fundamental kinship relations of donor and recipient (Rosenberg, 1992). Altruism has since been generalized to include any form of nonselfish behavior and serves as the cornerstone for much of sociobiology (Wilson, 1975). In this sense, altruistic behavior includes care-giving to kin other than an individual's direct offspring. Feeding, protecting, warning, defending, and teaching kin, in proportion to their consanguinity, emerges as an adaptationally optimal strategy for older individuals.
Many forms of altruism are evident within social species. Maxim (1979) lists four altruistic roles of aging in primates: (1) defense of territory, (2) defense against predation, (3) control of troop movement, and (4) aunt behavior. These activities are of little or no direct benefit to the elderly individuals but do serve to directly benefit the kinship community. Further, Medawar (1957) comments that altruistic behavior of grandparents should be indirectly selected for because, although grandparents are infertile and their behavior is of no benefit to themselves, "grandmotherly indulgence" does benefit the community. Hamilton (1966) also proposed that postreproductive life spans may have evolved when the older animal benefits its younger kin. For example, old postreproductive female langurs ardently defend their troops and protect troop infants to a much greater degree than younger females (Hrdy, 1981). Also, Norris and Pryor (1991) suggest that many postreproductive, yet still lactating, females in dolphin societies may be present as a source of nourishment to offspring of younger mothers while those mothers dive to great depths for prey. Diamond (1996) supports the occurrence of altruistic postreproductive females by stating that aging human females can, evidently, "do more to increase the number of people bearing her genes by devoting herself to her existing children, her potential grandchildren, and her other relatives than by producing yet another child."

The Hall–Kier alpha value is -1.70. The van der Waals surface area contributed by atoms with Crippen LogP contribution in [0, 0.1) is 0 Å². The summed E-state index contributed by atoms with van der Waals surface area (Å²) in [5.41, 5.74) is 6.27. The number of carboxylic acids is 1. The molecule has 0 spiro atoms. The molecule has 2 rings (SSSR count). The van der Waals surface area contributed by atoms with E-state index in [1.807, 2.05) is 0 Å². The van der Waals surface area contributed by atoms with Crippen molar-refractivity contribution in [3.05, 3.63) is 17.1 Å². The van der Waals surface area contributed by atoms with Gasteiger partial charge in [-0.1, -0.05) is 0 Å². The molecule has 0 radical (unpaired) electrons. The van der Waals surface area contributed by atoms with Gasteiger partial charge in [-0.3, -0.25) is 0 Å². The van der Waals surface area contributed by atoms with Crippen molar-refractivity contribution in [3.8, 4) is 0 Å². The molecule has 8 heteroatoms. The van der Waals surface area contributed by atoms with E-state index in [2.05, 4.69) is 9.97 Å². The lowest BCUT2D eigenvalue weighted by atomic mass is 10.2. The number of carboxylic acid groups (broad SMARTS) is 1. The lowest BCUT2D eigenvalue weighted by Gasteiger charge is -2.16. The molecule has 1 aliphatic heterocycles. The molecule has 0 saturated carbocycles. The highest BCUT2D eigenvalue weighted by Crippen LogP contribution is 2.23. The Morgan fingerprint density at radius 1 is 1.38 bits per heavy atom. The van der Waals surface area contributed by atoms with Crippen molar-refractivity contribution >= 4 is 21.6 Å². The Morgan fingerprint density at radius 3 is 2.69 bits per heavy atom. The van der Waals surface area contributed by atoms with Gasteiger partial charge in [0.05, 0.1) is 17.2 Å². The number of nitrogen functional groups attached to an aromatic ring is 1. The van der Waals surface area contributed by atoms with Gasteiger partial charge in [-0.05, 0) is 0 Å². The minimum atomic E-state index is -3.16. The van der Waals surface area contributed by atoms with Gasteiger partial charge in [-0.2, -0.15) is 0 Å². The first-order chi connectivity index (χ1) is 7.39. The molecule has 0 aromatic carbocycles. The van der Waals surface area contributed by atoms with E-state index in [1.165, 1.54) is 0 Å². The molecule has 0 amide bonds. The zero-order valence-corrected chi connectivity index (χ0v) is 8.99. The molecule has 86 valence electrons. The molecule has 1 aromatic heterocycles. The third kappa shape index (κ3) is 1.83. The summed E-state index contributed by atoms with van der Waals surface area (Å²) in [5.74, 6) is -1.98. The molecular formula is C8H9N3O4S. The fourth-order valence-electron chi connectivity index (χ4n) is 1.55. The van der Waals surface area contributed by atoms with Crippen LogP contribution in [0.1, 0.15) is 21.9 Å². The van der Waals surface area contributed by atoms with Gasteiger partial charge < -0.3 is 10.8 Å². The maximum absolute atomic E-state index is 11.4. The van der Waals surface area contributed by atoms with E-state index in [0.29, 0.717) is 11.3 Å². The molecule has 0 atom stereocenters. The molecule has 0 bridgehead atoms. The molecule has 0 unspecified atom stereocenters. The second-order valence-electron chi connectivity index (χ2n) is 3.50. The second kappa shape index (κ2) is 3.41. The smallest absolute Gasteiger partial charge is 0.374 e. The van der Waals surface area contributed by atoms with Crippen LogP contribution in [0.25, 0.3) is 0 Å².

An example of altruism in a nonsocial species is given by Blest (1963). Blest found that cryptic New World Saturnid moths, which rely on camouflage to escape detection but are quite palatable to predators, die shortly after completing reproduction. The aposematic subgroup of New World Saturnid moths, which rely on their terrible taste to discourage predators, exhibit a long postreproductive period. Postreproductive survival of the tasty moths is detrimental to conspecifics because a predator can establish a search image of the cryptic species by feeding on palatable individuals. However, a predator's unpleasant experience with an aposematic individual would benefit its kin and other conspecifics. Thus, Blest argued that the sustained physical fitness of postreproductive aposematic moths contributes to the survival of the younger reproductives.
To dominate is to possess priority of access to the necessities of life and reproduction (Wilson, 1975). Understanding the governance of animal societies by dominance hierarchies provides the fundamental basis for studying the behav-